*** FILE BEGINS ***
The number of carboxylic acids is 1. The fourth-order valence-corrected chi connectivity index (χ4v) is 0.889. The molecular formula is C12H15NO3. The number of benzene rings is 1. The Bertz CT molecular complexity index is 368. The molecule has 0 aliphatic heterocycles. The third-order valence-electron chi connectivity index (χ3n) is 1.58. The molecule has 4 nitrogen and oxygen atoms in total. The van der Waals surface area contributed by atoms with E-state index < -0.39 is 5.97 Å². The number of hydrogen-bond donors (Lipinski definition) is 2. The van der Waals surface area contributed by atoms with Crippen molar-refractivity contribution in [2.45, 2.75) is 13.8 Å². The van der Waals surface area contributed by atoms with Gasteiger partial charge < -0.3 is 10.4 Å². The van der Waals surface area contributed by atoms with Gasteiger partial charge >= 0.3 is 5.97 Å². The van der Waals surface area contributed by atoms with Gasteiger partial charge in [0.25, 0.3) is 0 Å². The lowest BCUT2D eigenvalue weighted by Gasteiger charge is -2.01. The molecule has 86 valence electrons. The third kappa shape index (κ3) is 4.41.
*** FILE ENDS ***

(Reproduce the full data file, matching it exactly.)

The number of carboxylic acids is 1. The fourth-order valence-corrected chi connectivity index (χ4v) is 0.889. The molecular formula is C12H15NO3. The number of benzene rings is 1. The Bertz CT molecular complexity index is 368. The molecule has 0 aliphatic heterocycles. The third-order valence-electron chi connectivity index (χ3n) is 1.58. The molecule has 4 nitrogen and oxygen atoms in total. The van der Waals surface area contributed by atoms with E-state index < -0.39 is 5.97 Å². The number of hydrogen-bond donors (Lipinski definition) is 2. The van der Waals surface area contributed by atoms with Crippen molar-refractivity contribution in [2.45, 2.75) is 13.8 Å². The van der Waals surface area contributed by atoms with Gasteiger partial charge < -0.3 is 10.4 Å². The van der Waals surface area contributed by atoms with Gasteiger partial charge >= 0.3 is 5.97 Å². The van der Waals surface area contributed by atoms with Gasteiger partial charge in [0.25, 0.3) is 0 Å². The lowest BCUT2D eigenvalue weighted by Gasteiger charge is -2.01. The molecule has 86 valence electrons. The third kappa shape index (κ3) is 4.41.